A leading economist is warning New Zealand is about to suffer an economic blow, pointing to the likelihood of "massive labour disruption" and lower business cash flow as the Omicron community outbreak worsens.
Businesses have been reporting a drop in sales and customers in recent weeks since the country recorded a handful of Omicron community cases and the country moved to the red light settings.
While red light isn't a lockdown and businesses can still operate, they say people are staying home out of fear of the COVID-19 variant. Cases have surged dramatically in the last few days, jumping to 981 on Monday, prompting the Government to move the country to Omicron phase 2 from Tuesday night.
Cameron Bagrie, the former ANZ chief economist, says foot traffic is down about 20 percent, and while some of that has moved from the city centres to the suburbs, he warns businesses are about to be hit hard as more people are forced to isolate.
"We're going to take an economic hit in the next six to eight weeks as we go through massive labour disruption. Business cash flow is going to get disrupted," he told AM.
"The Government needs to be firing some money into the economy in the form of a resurgence package, wage subsidy, whatever they sort of like to do it. But there's going to be a massive cash squeeze in the next two months at a time when the Reserve Bank is going to be making life even more uncomfortable by lifting interest rates."
To reduce the burden on businesses who see a large chunk of their workforce out of action isolating, the Government has created a test-to-return scheme for phase two. It allows critical workers to go back to work if they return daily negative tests.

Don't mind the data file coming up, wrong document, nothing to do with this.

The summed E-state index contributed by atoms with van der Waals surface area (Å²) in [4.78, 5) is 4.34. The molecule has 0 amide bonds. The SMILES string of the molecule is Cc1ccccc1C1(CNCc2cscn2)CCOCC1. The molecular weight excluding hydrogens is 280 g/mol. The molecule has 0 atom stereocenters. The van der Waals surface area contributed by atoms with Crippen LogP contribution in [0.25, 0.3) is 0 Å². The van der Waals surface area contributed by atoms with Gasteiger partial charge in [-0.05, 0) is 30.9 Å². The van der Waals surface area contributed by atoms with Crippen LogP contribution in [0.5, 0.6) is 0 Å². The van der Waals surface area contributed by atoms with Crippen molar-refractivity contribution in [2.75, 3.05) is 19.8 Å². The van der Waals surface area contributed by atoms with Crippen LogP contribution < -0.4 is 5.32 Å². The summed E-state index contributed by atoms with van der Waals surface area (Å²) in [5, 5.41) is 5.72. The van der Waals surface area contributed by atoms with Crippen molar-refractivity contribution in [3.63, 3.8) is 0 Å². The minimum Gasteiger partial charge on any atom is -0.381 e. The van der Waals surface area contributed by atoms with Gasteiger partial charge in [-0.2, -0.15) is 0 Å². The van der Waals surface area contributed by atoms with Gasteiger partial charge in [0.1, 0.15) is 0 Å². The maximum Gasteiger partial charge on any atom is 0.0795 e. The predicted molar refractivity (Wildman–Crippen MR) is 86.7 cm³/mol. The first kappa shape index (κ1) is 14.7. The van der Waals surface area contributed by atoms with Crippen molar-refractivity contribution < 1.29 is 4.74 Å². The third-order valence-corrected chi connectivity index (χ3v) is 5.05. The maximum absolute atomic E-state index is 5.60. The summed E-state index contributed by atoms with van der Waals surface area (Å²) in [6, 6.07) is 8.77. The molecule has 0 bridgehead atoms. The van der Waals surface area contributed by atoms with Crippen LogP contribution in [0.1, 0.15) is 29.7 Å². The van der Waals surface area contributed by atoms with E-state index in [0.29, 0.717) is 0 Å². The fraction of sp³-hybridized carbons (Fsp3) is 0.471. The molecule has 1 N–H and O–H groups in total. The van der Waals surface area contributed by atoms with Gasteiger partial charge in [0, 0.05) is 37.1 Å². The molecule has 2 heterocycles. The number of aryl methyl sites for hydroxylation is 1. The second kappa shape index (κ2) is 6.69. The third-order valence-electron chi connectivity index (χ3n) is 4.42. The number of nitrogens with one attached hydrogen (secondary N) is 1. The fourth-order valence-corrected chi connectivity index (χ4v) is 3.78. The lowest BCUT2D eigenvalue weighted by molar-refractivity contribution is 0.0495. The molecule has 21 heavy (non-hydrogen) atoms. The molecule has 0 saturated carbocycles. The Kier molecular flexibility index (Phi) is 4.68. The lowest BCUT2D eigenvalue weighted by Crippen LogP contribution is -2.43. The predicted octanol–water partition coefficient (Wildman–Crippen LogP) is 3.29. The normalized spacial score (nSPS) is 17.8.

But workers can't use the tests to head out to the shops or to dine at a restaurant. That means more people stuck at home at night and on the weekends and fewer people visiting businesses.
"We're heading into what could be termed an effective lockdown," Bagrie said. "I think we are already there."
"If you look at the red light level, it's sort of a [alert level 2.5]. If you look at foot traffic across what we're seeing across CBDs around the country… we're effectively what looks like an alert level three. Some would say it's an alert level four in regard to people just not going out."
Bagrie said the Government should fire more money into the economy over the next six weeks.
"We are going to be facing an almighty cash squeeze, particularly for those small businesses."
Research commissioned by business management platform MYOB released on Friday showed 32 percent of SMEs were already seeing fewer sales, 27 percent said their customer numbers were down and 22 percent said there was pressure on cash flow.
After seeing spending plummet last year largely due to the Delta outbreak, central Auckland businesses are crying out for support, Heart of the City chief executive Viv Beck said on Monday.
"Targeted financial support is the only option unless there is a significant change in the approach to the COVID response - such as changing the isolation rules, making RAT testing available for all businesses, getting people safely back to the office, bringing a managed border opening forward. The end of the month is looming and rent payments are due, and we are hearing of closures daily."